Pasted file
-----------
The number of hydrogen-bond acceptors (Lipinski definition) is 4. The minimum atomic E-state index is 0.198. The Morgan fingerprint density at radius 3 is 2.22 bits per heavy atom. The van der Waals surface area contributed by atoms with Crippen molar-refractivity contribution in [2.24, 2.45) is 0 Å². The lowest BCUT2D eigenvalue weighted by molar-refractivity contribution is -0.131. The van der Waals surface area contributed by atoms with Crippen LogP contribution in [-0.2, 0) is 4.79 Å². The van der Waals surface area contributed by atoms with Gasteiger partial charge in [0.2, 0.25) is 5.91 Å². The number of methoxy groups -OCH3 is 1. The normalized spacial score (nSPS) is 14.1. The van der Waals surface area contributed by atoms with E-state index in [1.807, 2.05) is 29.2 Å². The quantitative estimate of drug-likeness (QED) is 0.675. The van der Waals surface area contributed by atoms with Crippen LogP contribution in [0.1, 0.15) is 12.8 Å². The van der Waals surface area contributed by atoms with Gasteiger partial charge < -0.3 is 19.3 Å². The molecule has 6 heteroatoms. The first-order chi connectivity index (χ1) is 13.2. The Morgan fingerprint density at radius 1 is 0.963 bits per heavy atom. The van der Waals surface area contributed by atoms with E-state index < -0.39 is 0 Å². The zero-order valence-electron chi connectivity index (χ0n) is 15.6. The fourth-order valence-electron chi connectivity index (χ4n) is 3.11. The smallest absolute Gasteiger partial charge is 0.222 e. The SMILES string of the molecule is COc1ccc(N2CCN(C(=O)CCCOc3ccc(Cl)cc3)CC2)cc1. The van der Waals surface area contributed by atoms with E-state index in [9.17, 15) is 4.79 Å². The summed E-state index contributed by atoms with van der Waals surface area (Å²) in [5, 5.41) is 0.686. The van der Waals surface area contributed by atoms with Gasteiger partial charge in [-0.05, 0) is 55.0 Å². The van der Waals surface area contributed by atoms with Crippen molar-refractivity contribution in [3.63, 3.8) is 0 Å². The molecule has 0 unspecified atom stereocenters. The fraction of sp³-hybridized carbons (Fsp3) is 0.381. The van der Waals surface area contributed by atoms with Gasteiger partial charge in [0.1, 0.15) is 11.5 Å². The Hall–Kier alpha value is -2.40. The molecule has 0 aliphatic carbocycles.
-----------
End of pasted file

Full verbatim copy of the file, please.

The number of hydrogen-bond acceptors (Lipinski definition) is 4. The minimum atomic E-state index is 0.198. The Morgan fingerprint density at radius 3 is 2.22 bits per heavy atom. The van der Waals surface area contributed by atoms with Crippen molar-refractivity contribution in [2.24, 2.45) is 0 Å². The lowest BCUT2D eigenvalue weighted by molar-refractivity contribution is -0.131. The van der Waals surface area contributed by atoms with Crippen LogP contribution in [-0.2, 0) is 4.79 Å². The van der Waals surface area contributed by atoms with Gasteiger partial charge in [0.2, 0.25) is 5.91 Å². The number of methoxy groups -OCH3 is 1. The normalized spacial score (nSPS) is 14.1. The van der Waals surface area contributed by atoms with E-state index in [1.807, 2.05) is 29.2 Å². The quantitative estimate of drug-likeness (QED) is 0.675. The van der Waals surface area contributed by atoms with Crippen LogP contribution in [0.1, 0.15) is 12.8 Å². The van der Waals surface area contributed by atoms with Gasteiger partial charge < -0.3 is 19.3 Å². The molecule has 6 heteroatoms. The first-order chi connectivity index (χ1) is 13.2. The Morgan fingerprint density at radius 1 is 0.963 bits per heavy atom. The van der Waals surface area contributed by atoms with E-state index < -0.39 is 0 Å². The zero-order valence-electron chi connectivity index (χ0n) is 15.6. The fourth-order valence-electron chi connectivity index (χ4n) is 3.11. The smallest absolute Gasteiger partial charge is 0.222 e. The SMILES string of the molecule is COc1ccc(N2CCN(C(=O)CCCOc3ccc(Cl)cc3)CC2)cc1. The van der Waals surface area contributed by atoms with E-state index in [9.17, 15) is 4.79 Å². The summed E-state index contributed by atoms with van der Waals surface area (Å²) in [5, 5.41) is 0.686. The van der Waals surface area contributed by atoms with Gasteiger partial charge in [-0.05, 0) is 55.0 Å². The van der Waals surface area contributed by atoms with Crippen molar-refractivity contribution in [3.63, 3.8) is 0 Å². The molecule has 0 unspecified atom stereocenters. The fraction of sp³-hybridized carbons (Fsp3) is 0.381. The van der Waals surface area contributed by atoms with Gasteiger partial charge in [0.1, 0.15) is 11.5 Å². The Hall–Kier alpha value is -2.40. The molecule has 0 aliphatic carbocycles.